Photoessay: Life in Kathmandu, part 3

The final part of my ‘life in Kathmandu’ series. Shot in mid-2011 with a Nikon D700, 24/1.4 and 85/1.4 G. I think this set really epitomizes my ‘cinematic’ style of reportage. Enjoy! MT

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Comments

  1. Hi Ming,

    These shots really helped breathe life into many stories of Nepal I have heard over the years, a fantastic selection!

    I recently booked my ticket to Kathmandu and will be spending 2 months trekking through the Annapurna and Sagarmatha regions. I have an e-m1 in my B&H cart (lightness and weather sealing won out) but I’m torn over my choice of lens/lenses. Simplicity, as well as the desire to change lenses as little as possible, dictate that the 12-40 would probably give me exactly what I’m looking for. On the other hand, looking at the beautiful depth and bokeh of your 85mm shots, I keep thinking to myself, “Just splash out and go with the Panaleica 42.5 and the Oly 12.” So, my question to you is 2 part, 1) Knowing what you know based on your previous visit, if you were planning another trip to Nepal, what gear would you take with to complement your E-m1? 2) Without doubt, the Nocticron is a sublime lens, but do you feel that it adds enough to justify it’s inclusion over the, possibly more versatile, 12-40 and the cheaper 45 1.8 (Also bearing in mind that it is not billed as weather sealed).

    Any thoughts or recommendations would be greatly appreciated!

    Thanks again!

    • I’d actually go with the 12-40 and 75mm. It’s pretty dark at night, so I might also add a 25/1.4. Hope you’re using my B&H link! :)

      • Thanks for the feedback, this combination was actually something I had considered – sans 25. I think the 75 would add a lot of range for landscapes as well as creamy bokeh for portraits.

        I’m not usually a big landscape shooter and I am looking to travel with nothing more than a 20l backpack, but one other thing I’m considering is taking a tripod for night and landscape shots. I had a look at the Gitzo you raved about and, as solid and light as it is, I’m still up in the air as to whether the weight to usage ratio will see me smiling half way through the trip or cursing the extra hassle. Obviously this ratio will hinge mainly on how committed I am to unclipped my tripod and getting out the filter bag every time a shot presents itself (which will probably be often), but do you personally think the added bulk nullifies one of the main reasons for choosing a m4/3 system in the first place.

        I don’t know if there is a question here because I know, almost certainly, that you wouldn’t choose to lug a tripod along with you, but what are your thoughts regarding the weight debate?

        Mat

        • Hi Mat, pardon me for butting in (I subscribe to the Comments section of Ming’s blog, so I see many of the comments go by), but have you taken a look at the RRS Pocket Pod? http://www.reallyrightstuff.com/s.nl/it.A/id.8875/.f I have one, and it’s pretty good if you don’t have much space. Some random notes:

          - the BH-25 head that’s paired with it has only one control, so it flops over completely, losing every setting when you loosen the knob.
          - besides tabletops and other normal places for tabletop tripods like this, you can brace it against a wall or something else solid to get more height.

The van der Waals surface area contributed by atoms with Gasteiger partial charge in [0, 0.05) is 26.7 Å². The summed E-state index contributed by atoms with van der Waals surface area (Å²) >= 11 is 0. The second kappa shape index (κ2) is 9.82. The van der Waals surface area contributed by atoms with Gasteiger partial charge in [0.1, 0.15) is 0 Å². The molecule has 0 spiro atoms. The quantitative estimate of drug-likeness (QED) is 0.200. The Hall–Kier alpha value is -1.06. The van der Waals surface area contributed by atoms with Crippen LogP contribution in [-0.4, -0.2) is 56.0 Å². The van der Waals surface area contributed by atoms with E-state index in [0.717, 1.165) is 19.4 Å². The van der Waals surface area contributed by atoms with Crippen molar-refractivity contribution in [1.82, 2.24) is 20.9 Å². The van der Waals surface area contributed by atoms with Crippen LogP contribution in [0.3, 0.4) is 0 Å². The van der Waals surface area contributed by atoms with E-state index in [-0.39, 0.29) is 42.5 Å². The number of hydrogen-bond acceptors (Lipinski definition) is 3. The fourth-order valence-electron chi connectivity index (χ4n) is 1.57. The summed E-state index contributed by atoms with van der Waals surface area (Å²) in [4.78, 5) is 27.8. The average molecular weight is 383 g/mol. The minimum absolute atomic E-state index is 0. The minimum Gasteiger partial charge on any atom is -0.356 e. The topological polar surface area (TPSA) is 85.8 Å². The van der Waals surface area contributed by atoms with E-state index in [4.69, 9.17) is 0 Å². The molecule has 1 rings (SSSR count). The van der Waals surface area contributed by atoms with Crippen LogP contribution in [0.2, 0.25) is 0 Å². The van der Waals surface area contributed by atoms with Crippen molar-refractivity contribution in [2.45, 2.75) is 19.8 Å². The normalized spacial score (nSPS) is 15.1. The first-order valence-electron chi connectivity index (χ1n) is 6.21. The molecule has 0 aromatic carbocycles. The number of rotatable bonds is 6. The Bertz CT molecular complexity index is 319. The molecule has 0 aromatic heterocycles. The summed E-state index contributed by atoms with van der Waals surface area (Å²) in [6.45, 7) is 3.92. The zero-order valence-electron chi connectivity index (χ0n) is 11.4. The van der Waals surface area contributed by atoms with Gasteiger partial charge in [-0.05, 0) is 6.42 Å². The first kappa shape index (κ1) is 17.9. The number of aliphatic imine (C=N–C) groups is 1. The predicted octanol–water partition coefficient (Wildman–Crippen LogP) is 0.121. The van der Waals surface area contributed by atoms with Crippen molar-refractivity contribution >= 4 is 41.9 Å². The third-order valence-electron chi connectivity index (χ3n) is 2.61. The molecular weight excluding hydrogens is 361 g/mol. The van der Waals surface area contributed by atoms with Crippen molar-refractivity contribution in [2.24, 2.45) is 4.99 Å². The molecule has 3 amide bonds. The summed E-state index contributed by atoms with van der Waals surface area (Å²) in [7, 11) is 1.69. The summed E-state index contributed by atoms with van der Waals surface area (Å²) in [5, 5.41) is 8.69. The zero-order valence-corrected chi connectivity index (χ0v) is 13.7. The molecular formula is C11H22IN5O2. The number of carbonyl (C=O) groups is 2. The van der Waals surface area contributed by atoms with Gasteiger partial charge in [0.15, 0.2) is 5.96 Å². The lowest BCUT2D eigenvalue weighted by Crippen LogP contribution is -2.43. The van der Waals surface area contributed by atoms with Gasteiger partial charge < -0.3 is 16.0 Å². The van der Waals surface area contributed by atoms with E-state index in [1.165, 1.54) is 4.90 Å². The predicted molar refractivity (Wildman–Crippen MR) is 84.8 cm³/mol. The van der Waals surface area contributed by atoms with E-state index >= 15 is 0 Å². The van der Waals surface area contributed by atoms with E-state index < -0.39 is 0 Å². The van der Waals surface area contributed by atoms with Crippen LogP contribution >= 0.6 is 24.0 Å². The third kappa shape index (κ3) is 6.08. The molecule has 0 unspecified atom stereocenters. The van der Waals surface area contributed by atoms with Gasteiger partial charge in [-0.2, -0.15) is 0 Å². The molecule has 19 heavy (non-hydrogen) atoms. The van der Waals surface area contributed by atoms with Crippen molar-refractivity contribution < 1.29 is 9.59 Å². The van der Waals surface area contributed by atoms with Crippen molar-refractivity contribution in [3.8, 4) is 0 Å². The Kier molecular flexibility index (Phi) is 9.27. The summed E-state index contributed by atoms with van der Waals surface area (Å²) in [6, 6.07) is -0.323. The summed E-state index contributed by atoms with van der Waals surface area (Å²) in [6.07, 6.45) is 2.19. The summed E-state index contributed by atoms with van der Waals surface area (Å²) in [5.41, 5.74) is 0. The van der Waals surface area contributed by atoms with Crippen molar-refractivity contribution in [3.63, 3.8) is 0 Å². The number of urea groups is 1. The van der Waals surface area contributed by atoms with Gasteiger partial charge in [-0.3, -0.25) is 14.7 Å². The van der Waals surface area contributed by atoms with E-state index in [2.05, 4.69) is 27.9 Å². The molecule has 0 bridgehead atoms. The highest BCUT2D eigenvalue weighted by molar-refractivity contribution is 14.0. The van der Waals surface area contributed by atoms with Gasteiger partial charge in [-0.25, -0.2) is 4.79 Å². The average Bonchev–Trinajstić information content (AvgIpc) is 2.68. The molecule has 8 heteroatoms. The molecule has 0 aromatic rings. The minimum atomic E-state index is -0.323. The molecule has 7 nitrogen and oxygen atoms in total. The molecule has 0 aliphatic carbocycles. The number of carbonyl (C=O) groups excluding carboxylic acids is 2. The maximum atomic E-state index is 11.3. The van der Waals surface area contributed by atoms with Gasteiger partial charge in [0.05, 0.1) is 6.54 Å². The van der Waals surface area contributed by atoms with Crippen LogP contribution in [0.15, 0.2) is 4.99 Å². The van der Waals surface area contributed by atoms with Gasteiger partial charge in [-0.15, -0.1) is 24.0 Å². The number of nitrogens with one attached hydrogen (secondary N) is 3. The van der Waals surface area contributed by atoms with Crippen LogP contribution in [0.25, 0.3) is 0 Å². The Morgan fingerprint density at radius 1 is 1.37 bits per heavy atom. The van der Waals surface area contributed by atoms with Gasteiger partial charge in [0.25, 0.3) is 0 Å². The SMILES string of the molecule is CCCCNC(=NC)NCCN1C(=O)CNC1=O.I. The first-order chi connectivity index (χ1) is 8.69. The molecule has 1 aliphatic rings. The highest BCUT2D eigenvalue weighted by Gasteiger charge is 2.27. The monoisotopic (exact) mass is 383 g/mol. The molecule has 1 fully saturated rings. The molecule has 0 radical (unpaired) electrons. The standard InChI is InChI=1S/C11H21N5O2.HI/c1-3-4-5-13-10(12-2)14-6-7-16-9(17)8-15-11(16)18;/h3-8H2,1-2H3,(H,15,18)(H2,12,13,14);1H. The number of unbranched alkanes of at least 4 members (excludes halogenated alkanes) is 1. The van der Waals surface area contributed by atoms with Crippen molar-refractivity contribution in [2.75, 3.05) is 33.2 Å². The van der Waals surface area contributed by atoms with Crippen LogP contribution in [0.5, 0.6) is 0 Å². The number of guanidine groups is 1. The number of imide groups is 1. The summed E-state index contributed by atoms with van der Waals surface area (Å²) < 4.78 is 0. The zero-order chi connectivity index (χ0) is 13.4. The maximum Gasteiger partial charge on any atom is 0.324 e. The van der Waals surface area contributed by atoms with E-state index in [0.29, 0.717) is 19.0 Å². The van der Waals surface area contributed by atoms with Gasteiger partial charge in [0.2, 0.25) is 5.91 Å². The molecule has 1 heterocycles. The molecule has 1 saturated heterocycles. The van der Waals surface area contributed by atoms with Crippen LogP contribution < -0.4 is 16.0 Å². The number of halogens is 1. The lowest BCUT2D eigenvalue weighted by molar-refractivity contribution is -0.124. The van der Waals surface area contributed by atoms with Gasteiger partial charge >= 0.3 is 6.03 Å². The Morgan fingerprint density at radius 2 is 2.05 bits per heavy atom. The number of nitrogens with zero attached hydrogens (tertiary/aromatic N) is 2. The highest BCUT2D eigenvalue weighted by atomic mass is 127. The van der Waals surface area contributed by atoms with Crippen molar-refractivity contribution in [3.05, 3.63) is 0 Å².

- if you don’t want to add a A-S quick-release plate, which will add more weight, they do sell a version of the BH-25 (the PF model) that has a standard 1/4-20 screw that you can screw onto your camera.

          Enjoy your trip and your new E-M1. The 12-40 hardly ever comes off mine, and then only for the 75. The PanaLeica 25/1.4 quietly gathers dust …

          • Hi Andre! Thank you for your input, much appreciated! I really love the internet sometimes. That looks great, it looks a little pricey for its size but at least I know the quality will be top notch. It looks solid! I am still weighing up my options, but that form factor certainly appeals!

            Thanks again! Your photographs are beautiful!

        • I do use a tripod when I’m chasing ultimate image quality. But it’s the best tradeoff between size/ weight I can find – the Gitzo 1542T and an Arca-Swiss P0 head. There are reviews/ links on my recommended gear page.

  2. Very beautifully rendered. I really like your effects and colour tone, very inviting.

  3. Ming!
    Your pictures are beautiful,so full of life.
    Very professional, too. I wish that one day you may have photo class here in Miami!

  4. Hi Ming, it were exactly your KTM photos that caught my attention on flickr last year and luckily got me to your blog eventually.
    I am impressed how you manage to show your subjects in such a natural manner. (without lacking technical execution)

    Also – since I do now know the proper term for that look ;-) – may I suggest to talk more about that ‘cinematic’ style of yours in an upcoming article…?

  5. Excellent. Thank you for sharing this with us.

  6. Definitely no ‘near miss’ situation with this set and more of a natural feel to the shots. One thing I notice with a lot of these shots is the movement in the foreground with the main subject behind in focus. I like it – any reason why you get drawn to these type of shots?

    • Nope, I used the D700 – that thing almost reads your mind when it comes to focusing.

      No idea, I think it’s the subtle influence of cinema that caused me to try layering – I find it kind of gives the impression you are penetrating into the depths of the scene and ignoring the distractions…

  7. That’s a really great set!

  8. I am so attracted to your incredible work!

  9. parameteres says:

    Amazing photos and great set! very drawn to nr. 2

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